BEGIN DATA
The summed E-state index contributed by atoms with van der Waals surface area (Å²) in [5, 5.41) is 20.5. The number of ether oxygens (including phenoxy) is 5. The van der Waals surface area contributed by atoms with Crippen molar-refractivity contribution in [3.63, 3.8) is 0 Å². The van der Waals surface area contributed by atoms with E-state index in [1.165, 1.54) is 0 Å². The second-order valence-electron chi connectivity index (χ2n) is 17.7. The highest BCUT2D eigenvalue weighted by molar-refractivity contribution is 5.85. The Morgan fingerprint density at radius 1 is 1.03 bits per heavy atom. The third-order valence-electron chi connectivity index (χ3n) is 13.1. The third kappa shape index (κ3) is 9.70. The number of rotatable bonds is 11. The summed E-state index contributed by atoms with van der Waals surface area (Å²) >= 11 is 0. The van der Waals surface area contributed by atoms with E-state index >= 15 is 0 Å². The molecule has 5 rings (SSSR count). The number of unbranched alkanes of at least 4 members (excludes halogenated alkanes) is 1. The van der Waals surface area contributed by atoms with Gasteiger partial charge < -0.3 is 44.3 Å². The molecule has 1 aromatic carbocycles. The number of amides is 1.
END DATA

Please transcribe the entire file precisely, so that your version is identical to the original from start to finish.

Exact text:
The summed E-state index contributed by atoms with van der Waals surface area (Å²) in [5, 5.41) is 20.5. The number of ether oxygens (including phenoxy) is 5. The van der Waals surface area contributed by atoms with Crippen molar-refractivity contribution in [3.63, 3.8) is 0 Å². The van der Waals surface area contributed by atoms with E-state index in [1.165, 1.54) is 0 Å². The second-order valence-electron chi connectivity index (χ2n) is 17.7. The highest BCUT2D eigenvalue weighted by molar-refractivity contribution is 5.85. The Morgan fingerprint density at radius 1 is 1.03 bits per heavy atom. The third-order valence-electron chi connectivity index (χ3n) is 13.1. The third kappa shape index (κ3) is 9.70. The number of rotatable bonds is 11. The summed E-state index contributed by atoms with van der Waals surface area (Å²) >= 11 is 0. The van der Waals surface area contributed by atoms with E-state index >= 15 is 0 Å². The molecule has 5 rings (SSSR count). The number of unbranched alkanes of at least 4 members (excludes halogenated alkanes) is 1. The van der Waals surface area contributed by atoms with Gasteiger partial charge < -0.3 is 44.3 Å². The molecule has 1 aromatic carbocycles. The number of amides is 1.